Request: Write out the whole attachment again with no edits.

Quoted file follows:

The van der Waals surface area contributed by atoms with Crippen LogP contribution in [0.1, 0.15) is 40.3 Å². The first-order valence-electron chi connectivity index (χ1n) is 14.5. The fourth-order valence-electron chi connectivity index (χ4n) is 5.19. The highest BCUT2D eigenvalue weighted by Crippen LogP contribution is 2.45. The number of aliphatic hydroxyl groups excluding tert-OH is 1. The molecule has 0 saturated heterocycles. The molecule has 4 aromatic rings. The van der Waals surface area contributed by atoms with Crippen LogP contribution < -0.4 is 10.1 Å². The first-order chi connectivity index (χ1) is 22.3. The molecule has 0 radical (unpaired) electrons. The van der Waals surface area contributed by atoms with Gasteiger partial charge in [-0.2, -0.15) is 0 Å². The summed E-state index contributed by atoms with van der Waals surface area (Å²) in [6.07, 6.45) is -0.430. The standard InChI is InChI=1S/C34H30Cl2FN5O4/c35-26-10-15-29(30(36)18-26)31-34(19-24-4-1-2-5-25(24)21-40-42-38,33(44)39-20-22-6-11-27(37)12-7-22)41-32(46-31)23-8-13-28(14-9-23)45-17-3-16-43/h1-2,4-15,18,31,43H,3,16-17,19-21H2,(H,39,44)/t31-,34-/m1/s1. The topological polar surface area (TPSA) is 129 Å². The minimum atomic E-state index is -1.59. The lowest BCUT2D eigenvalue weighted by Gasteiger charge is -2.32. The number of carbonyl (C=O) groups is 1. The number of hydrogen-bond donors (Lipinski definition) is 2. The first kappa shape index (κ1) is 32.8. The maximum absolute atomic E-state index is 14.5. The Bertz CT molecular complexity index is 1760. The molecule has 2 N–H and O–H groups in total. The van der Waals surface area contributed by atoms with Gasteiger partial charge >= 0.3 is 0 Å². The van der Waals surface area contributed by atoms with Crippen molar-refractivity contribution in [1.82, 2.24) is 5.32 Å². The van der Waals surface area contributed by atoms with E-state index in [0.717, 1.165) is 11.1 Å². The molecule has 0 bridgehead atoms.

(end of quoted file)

The van der Waals surface area contributed by atoms with Crippen LogP contribution in [0.1, 0.15) is 40.3 Å². The first-order valence-electron chi connectivity index (χ1n) is 14.5. The fourth-order valence-electron chi connectivity index (χ4n) is 5.19. The highest BCUT2D eigenvalue weighted by Crippen LogP contribution is 2.45. The number of aliphatic hydroxyl groups excluding tert-OH is 1. The molecule has 0 saturated heterocycles. The molecule has 4 aromatic rings. The van der Waals surface area contributed by atoms with Crippen LogP contribution < -0.4 is 10.1 Å². The first-order chi connectivity index (χ1) is 22.3. The molecule has 0 radical (unpaired) electrons. The van der Waals surface area contributed by atoms with Gasteiger partial charge in [-0.2, -0.15) is 0 Å². The summed E-state index contributed by atoms with van der Waals surface area (Å²) in [6.07, 6.45) is -0.430. The standard InChI is InChI=1S/C34H30Cl2FN5O4/c35-26-10-15-29(30(36)18-26)31-34(19-24-4-1-2-5-25(24)21-40-42-38,33(44)39-20-22-6-11-27(37)12-7-22)41-32(46-31)23-8-13-28(14-9-23)45-17-3-16-43/h1-2,4-15,18,31,43H,3,16-17,19-21H2,(H,39,44)/t31-,34-/m1/s1. The topological polar surface area (TPSA) is 129 Å². The minimum atomic E-state index is -1.59. The lowest BCUT2D eigenvalue weighted by Gasteiger charge is -2.32. The number of carbonyl (C=O) groups is 1. The number of hydrogen-bond donors (Lipinski definition) is 2. The first kappa shape index (κ1) is 32.8. The maximum absolute atomic E-state index is 14.5. The Bertz CT molecular complexity index is 1760. The molecule has 2 N–H and O–H groups in total. The van der Waals surface area contributed by atoms with Gasteiger partial charge >= 0.3 is 0 Å². The van der Waals surface area contributed by atoms with Crippen molar-refractivity contribution in [1.82, 2.24) is 5.32 Å². The van der Waals surface area contributed by atoms with E-state index in [0.717, 1.165) is 11.1 Å². The molecule has 0 bridgehead atoms.